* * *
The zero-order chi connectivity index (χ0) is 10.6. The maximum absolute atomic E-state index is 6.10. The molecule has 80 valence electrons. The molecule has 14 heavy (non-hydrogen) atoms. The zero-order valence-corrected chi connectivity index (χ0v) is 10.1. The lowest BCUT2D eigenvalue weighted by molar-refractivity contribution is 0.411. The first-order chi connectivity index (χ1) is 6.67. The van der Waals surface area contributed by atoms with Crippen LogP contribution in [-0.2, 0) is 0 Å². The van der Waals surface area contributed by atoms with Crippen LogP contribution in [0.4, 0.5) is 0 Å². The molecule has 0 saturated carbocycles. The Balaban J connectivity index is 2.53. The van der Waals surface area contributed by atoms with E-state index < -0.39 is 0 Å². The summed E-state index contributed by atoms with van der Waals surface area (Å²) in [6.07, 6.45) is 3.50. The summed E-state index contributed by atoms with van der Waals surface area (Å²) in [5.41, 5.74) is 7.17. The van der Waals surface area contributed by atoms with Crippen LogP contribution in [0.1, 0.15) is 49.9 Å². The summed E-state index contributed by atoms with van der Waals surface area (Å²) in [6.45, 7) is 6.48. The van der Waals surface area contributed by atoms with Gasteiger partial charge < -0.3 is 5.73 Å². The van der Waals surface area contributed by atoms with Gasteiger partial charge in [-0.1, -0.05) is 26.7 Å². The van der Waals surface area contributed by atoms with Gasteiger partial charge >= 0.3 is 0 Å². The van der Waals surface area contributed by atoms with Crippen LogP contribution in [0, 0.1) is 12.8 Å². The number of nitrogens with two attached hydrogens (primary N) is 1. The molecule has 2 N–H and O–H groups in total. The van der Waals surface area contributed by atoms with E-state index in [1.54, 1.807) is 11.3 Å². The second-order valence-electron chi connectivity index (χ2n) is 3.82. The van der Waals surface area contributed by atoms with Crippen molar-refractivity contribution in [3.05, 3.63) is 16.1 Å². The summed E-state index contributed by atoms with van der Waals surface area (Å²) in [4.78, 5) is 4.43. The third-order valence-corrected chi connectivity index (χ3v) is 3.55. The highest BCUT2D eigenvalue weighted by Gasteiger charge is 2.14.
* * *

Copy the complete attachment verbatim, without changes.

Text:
The zero-order chi connectivity index (χ0) is 10.6. The maximum absolute atomic E-state index is 6.10. The molecule has 80 valence electrons. The molecule has 14 heavy (non-hydrogen) atoms. The zero-order valence-corrected chi connectivity index (χ0v) is 10.1. The lowest BCUT2D eigenvalue weighted by molar-refractivity contribution is 0.411. The first-order chi connectivity index (χ1) is 6.67. The van der Waals surface area contributed by atoms with Crippen LogP contribution in [-0.2, 0) is 0 Å². The van der Waals surface area contributed by atoms with Crippen LogP contribution in [0.4, 0.5) is 0 Å². The molecule has 0 saturated carbocycles. The Balaban J connectivity index is 2.53. The van der Waals surface area contributed by atoms with E-state index < -0.39 is 0 Å². The summed E-state index contributed by atoms with van der Waals surface area (Å²) in [6.07, 6.45) is 3.50. The summed E-state index contributed by atoms with van der Waals surface area (Å²) in [5.41, 5.74) is 7.17. The van der Waals surface area contributed by atoms with Crippen LogP contribution in [0.1, 0.15) is 49.9 Å². The summed E-state index contributed by atoms with van der Waals surface area (Å²) in [6.45, 7) is 6.48. The van der Waals surface area contributed by atoms with Gasteiger partial charge < -0.3 is 5.73 Å². The van der Waals surface area contributed by atoms with Gasteiger partial charge in [-0.1, -0.05) is 26.7 Å². The van der Waals surface area contributed by atoms with Gasteiger partial charge >= 0.3 is 0 Å². The van der Waals surface area contributed by atoms with Crippen LogP contribution in [0, 0.1) is 12.8 Å². The number of nitrogens with two attached hydrogens (primary N) is 1. The molecule has 2 N–H and O–H groups in total. The van der Waals surface area contributed by atoms with E-state index in [1.54, 1.807) is 11.3 Å². The second-order valence-electron chi connectivity index (χ2n) is 3.82. The van der Waals surface area contributed by atoms with Crippen molar-refractivity contribution in [3.05, 3.63) is 16.1 Å². The summed E-state index contributed by atoms with van der Waals surface area (Å²) in [4.78, 5) is 4.43. The third-order valence-corrected chi connectivity index (χ3v) is 3.55. The highest BCUT2D eigenvalue weighted by Gasteiger charge is 2.14.